This fact sheet is intended for information purposes only and should not be construed as tax advice. It was not intended or written to be used and cannot be used by any taxpayer for the purpose of avoiding any tax or penalties that may be imposed on such taxpayer by the U.S. Internal Revenue Service or the Canada Revenue Agency. Taxpayers who think they may be affected by any of the measures discussed herein should seek advice based on their particular circumstances from an independent tax advisor with appropriate experience.
- U.S. citizens in Canada have to file U.S. tax returns: The U.S. government requires its citizens living abroad, including in Canada, to file income tax returns and associated tax forms - even if those U.S. citizens do not have to pay any U.S. income tax because they already pay Canadian income tax, and even if they have dual citizenship with Canada. This requirement has been in place since 1913.
- They may also have to file another U.S. form – the FBAR: Under the U.S. Bank Secrecy Act, U.S. citizens must file a particular form if they have a total of more than $10,000 in accounts at non-U.S. financial institutions. This form is the Report of Foreign Bank and Financial Accounts, commonly known as the “Foreign Bank Account Report”, or “FBAR”. The FBAR filing requirements have been in place since 1972.
- Failure to file FBARs can lead to large penalties: The U.S. can levy significant financial penalties for failure to file an FBAR.* There are potential criminal sanctions as well.
- The U.S. offers voluntary disclosure, but time is running out: U.S. citizens who have not been meeting their filing requirements for tax returns and FBARs can take advantage of the U.S. Offshore Voluntary Disclosure Initiative, and face reduced penalties. Please be advised that the IRS has extended the August 31st, 2011 deadline to September 9th, 2011. For more information, please visit http://www.irs.gov/newsroom/article/0,,id=234900,00.html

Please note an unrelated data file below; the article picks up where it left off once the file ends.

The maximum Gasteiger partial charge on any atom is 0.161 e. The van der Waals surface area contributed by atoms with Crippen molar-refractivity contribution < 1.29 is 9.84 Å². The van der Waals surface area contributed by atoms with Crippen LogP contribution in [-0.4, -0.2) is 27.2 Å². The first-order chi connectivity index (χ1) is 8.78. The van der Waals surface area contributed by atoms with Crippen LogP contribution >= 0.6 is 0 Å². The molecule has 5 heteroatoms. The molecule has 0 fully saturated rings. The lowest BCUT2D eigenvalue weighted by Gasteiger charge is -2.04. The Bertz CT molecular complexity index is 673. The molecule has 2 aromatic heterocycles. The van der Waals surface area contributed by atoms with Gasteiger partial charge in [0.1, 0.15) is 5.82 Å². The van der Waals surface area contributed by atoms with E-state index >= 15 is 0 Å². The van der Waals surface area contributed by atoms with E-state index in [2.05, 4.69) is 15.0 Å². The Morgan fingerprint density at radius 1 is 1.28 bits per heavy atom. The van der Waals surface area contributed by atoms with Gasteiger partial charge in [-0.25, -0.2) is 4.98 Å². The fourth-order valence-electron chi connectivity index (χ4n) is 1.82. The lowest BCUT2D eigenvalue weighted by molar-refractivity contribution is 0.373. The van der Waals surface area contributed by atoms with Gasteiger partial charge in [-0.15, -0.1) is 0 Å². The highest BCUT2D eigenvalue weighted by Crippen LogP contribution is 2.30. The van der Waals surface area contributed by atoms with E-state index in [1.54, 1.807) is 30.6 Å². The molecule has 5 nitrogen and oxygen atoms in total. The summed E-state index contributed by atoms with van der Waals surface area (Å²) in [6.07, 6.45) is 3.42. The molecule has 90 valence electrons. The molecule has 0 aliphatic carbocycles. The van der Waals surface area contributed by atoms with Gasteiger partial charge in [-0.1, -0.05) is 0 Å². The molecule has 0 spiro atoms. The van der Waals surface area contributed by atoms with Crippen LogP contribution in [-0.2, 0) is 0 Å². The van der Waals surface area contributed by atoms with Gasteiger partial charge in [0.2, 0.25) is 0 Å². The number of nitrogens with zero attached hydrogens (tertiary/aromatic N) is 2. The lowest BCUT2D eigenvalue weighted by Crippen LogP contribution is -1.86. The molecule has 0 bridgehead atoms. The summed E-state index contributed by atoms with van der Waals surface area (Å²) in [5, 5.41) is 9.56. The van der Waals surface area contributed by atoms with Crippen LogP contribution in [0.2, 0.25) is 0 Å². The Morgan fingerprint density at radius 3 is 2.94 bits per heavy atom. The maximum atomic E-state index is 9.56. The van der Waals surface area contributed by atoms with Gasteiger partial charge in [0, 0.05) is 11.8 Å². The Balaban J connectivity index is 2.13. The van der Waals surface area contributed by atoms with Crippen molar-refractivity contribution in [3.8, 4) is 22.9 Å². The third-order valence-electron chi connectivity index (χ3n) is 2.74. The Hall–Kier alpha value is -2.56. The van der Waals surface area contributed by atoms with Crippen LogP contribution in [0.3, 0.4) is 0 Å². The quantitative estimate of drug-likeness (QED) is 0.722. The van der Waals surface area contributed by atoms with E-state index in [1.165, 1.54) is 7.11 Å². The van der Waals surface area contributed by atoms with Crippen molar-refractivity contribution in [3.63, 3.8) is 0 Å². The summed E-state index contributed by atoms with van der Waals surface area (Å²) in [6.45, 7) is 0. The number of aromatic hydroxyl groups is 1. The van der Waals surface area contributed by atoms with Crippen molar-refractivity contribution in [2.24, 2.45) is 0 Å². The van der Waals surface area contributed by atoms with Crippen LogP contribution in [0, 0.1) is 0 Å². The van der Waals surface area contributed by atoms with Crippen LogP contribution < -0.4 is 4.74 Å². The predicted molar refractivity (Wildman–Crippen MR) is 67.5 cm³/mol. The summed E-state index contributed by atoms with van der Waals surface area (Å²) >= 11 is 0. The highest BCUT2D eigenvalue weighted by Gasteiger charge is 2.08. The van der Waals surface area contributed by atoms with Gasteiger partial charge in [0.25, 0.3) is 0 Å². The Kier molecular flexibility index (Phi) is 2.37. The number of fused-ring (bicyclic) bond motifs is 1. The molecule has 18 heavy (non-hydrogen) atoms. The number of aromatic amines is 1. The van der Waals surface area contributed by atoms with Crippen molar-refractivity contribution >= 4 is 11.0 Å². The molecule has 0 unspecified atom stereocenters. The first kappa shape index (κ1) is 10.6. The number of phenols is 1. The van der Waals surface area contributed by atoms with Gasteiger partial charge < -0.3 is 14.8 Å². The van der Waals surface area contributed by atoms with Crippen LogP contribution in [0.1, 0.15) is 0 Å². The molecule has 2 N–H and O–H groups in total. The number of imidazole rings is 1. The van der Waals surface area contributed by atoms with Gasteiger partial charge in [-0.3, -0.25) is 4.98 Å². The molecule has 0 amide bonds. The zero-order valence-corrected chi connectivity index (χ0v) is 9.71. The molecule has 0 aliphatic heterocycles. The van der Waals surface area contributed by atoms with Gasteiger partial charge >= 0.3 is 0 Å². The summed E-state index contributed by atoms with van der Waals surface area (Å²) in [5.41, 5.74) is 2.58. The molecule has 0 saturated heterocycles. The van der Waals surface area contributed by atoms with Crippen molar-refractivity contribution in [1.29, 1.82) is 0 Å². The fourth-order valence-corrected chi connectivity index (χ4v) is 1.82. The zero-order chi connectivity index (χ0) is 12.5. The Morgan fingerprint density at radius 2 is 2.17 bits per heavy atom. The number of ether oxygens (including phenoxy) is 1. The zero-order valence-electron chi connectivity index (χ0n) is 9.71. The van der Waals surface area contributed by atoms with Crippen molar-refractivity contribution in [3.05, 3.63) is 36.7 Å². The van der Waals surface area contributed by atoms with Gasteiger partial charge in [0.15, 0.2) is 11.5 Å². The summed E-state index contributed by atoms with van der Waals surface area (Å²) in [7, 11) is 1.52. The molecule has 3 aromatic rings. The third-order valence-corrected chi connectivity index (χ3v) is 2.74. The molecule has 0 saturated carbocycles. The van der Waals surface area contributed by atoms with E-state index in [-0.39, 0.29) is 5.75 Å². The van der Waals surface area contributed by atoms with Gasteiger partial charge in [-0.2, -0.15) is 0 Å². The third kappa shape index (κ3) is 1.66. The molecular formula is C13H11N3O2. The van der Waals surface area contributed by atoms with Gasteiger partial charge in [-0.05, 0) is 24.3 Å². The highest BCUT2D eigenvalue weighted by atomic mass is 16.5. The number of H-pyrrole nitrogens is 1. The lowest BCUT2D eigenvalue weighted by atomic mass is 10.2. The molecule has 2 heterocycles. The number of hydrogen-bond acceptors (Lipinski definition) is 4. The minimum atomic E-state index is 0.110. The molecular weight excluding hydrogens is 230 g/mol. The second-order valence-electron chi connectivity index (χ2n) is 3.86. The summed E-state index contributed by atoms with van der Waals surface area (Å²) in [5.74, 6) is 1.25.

- For more information (including penalties and consequences of non-compliance), please visit the IRS website: The U.S. Internal Revenue Service has information on its website concerning the FBAR and the Offshore Voluntary Disclosure Initiative. Visit www.irs.gov/businesses/small/article/0,,id=159757,00.html for information on the FBAR and www.irs.gov/newsroom/article/0,,id=234900,00.html?portlet=7 for information on the Offshore Voluntary Disclosure Initiative.
- For more information regarding U.S. citizenship, please visit http://travel.state.gov/law/citizenship/citizenship_782.html
- For advice, please contact a tax advisor: Canadians who think they may be affected by the U.S. filing requirements for tax returns or FBARs, or who may want to take advantage of the Offshore Voluntary Disclosure Initiative, should contact a tax advisor with experience in U.S. taxation issues.
- Please note FBAR is not related to the Foreign Account Tax Compliance Act (FATCA). FATCA is proposed to come into force in January 1, 2014. The Canadian government has and will continue to express its strong concerns relating to FATCA with the U.S. government. We are actively seeking a solution both countries will find agreeable.
* Penalties imposed under FBAR will not be collected by the Canada Revenue Agency (CRA): The Canada-United States Income Tax Convention contains a provision which allows for the collection by a country of taxes imposed by the other country, including civil penalties. This provision does not apply to penalties imposed under laws, such as the U.S. Bank Secrecy Act, that impose only a reporting requirement (as opposed to those that impose taxation along with reporting requirements). Also, CRA does not and will not collect the U.S. tax liability of a Canadian citizen if the individual was a Canadian citizen at the time the liability arose (whether or not the individual was also a U.S. citizen at that time).